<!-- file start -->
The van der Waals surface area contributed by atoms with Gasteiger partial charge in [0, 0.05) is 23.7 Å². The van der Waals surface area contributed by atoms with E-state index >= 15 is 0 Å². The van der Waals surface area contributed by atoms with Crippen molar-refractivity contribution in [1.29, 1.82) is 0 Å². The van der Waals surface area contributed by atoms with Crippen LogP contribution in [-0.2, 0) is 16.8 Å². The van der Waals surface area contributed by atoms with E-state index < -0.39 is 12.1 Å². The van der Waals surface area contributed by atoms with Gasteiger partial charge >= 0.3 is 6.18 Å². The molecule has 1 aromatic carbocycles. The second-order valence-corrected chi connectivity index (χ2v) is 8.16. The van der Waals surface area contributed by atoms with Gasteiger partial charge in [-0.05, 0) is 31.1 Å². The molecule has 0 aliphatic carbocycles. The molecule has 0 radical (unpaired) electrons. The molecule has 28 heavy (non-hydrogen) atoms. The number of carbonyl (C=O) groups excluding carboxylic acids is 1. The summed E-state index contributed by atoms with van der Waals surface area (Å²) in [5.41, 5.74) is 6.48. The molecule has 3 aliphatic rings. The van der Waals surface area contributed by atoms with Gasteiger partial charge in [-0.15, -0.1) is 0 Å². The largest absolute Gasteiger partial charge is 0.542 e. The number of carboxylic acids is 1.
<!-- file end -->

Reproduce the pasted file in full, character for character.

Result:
The van der Waals surface area contributed by atoms with Gasteiger partial charge in [0, 0.05) is 23.7 Å². The van der Waals surface area contributed by atoms with E-state index >= 15 is 0 Å². The van der Waals surface area contributed by atoms with Crippen molar-refractivity contribution in [1.29, 1.82) is 0 Å². The van der Waals surface area contributed by atoms with Crippen LogP contribution in [-0.2, 0) is 16.8 Å². The van der Waals surface area contributed by atoms with E-state index < -0.39 is 12.1 Å². The van der Waals surface area contributed by atoms with Gasteiger partial charge >= 0.3 is 6.18 Å². The molecule has 1 aromatic carbocycles. The second-order valence-corrected chi connectivity index (χ2v) is 8.16. The van der Waals surface area contributed by atoms with Gasteiger partial charge in [-0.05, 0) is 31.1 Å². The molecule has 0 aliphatic carbocycles. The molecule has 0 radical (unpaired) electrons. The molecule has 28 heavy (non-hydrogen) atoms. The number of carbonyl (C=O) groups excluding carboxylic acids is 1. The summed E-state index contributed by atoms with van der Waals surface area (Å²) in [5.41, 5.74) is 6.48. The molecule has 3 aliphatic rings. The van der Waals surface area contributed by atoms with Gasteiger partial charge in [-0.15, -0.1) is 0 Å². The largest absolute Gasteiger partial charge is 0.542 e. The number of carboxylic acids is 1.